how do u kill hat bleed in the snare?

Discussion in 'Mixing & Song Critique' started by thevessels, Sep 4, 2003.

  1. thevessels

    thevessels Guest

    ok i have a 57 pointed toward the middle of the snare..simple basic mic placment...
    is there any compressor settings or some secret technique or placment to kill some hat bleed?
  2. Mundox

    Mundox Guest

    Well obviously it is important that the back of the 57 points to the hat. (as much as possible)And get the mic in there real close,like an inch above the rim pointing towards the skin. Another thing is to use a smaller hat in general. Use a bottom mic too and you should be fine. ;)
  3. Alécio Costa - Brazil

    Alécio Costa - Brazil Well-Known Member

    Mar 19, 2002
    AS I wrote in another thread, try a side snare. The bottom mic generally provides that ugly "broken sound". The snare side is more detailed and there will be no big hihat leakages. Also, be careful with the mic gain.

    Watch out for 57´s:
    SM57 is cardioid.
    Beta 57 is Supercardioid.
    If ya have the back of the Beta facing the hihat, it will capture some hihats. 120 degrees is the null point, while 180 degress is the nule point for the cardioid pattern.

    I am looking for a 10" recording hihat so as to kill as much leakage as possible. If ya find soemthing, please inform me. I travel to the USA at late Ocotober .

    Hope it helped ya
  4. white swan

    white swan Guest

    Good idea: get as much of the snare sound as you can from your overheads. Experiment with OH placement to maximize snare/minimize hats.
  5. wwittman

    wwittman Active Member

    Apr 28, 2003
    Aside form positioning the mic for maxium rejection, and getting it in as close as you can to the snare...
    one trick i used to use a lot (much to many a drummer's chagrin<g>) is to put a bath towel OVER the hi-hat (that is, actually punch a hole in the towel so it falls down over the entire hat) and have the drummer actually play THROUGH it, bu hittiing the towel.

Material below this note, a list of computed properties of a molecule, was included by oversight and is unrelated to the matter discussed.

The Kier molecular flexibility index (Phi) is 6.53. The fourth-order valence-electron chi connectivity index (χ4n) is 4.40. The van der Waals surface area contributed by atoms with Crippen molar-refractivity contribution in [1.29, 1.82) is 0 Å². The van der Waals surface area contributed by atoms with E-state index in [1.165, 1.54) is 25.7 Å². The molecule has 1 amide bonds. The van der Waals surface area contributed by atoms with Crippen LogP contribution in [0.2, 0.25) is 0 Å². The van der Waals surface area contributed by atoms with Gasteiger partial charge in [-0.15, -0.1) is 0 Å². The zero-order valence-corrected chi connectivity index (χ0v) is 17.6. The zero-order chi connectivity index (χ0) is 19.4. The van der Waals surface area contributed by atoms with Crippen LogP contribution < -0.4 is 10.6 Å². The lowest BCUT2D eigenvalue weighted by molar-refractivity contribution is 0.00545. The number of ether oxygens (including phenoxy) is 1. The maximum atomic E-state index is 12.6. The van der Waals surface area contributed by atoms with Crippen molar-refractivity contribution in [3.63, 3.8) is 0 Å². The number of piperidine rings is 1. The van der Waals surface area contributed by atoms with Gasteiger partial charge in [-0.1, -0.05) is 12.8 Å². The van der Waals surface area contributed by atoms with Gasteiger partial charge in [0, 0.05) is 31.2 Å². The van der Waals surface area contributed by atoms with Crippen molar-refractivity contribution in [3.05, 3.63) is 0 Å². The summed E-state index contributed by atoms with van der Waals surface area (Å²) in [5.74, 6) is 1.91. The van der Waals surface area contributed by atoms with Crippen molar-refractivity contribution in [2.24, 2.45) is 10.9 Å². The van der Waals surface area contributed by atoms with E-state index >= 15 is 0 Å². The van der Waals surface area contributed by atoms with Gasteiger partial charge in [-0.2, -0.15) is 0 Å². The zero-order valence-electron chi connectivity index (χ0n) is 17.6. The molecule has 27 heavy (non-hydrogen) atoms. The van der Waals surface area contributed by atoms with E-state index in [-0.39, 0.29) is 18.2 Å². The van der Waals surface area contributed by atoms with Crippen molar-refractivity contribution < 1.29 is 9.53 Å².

A mic underneath gets the hi-hat sound and it really cuts down on the leakage into both the close snare mic AND room mics.
    It will NOT, however, win any drummer popularity contests.
  6. realdynamix

    realdynamix Well-Known Member

    Feb 23, 2001
    :) Wow, that is interesting W, the first I have heard that one. It would take a lot of the extraneous noise away from the hat as well I expect, leaving just the hat action. What EQ are you using, if any, to restore any deadening of the hat?

  7. sign

    sign Guest


    I've posted this quite a number of times in a thread about drums/snare/hat bleed thread: try a Beyer M201 and you'll kill two flies in one stroke.

    A better snare sound and less hat bleed, plus the bleed that remains will sound better.

    Another very good mic is the Sennheiser MD441.

    Needless to say, a crappy drummer who hits the hi hat harder than the snare is a waste of time anyway.
  8. Rod Gervais

    Rod Gervais Distinguished Member

    Jun 8, 2003
    Central Village, CT
    Home Page:
  9. Johnson Cabasa

    Johnson Cabasa Active Member

    Sep 5, 2003
    You don't want the back of a 57 pointed at the High Hats. A 57 is hypercardioid which means that the back is going to pick up high freqency stuff. You want to position the mic so the high hats are in the null of the pickup pattern. You find this postition by moving the mic around until you get the best snare sound with the least amount of highhat in it.
  10. by

    by Guest

    You could try gating the snare, so that it opens up only when the snare is hit. If it sound too obvious (meaning, you hear a big rush of hihat when the snare is hit) you could try adjusting the gate so it doesn't close all the way. This probably isn't the preferred way of geting rid of hihat bleed, but I think it's often better then trying to eq it out!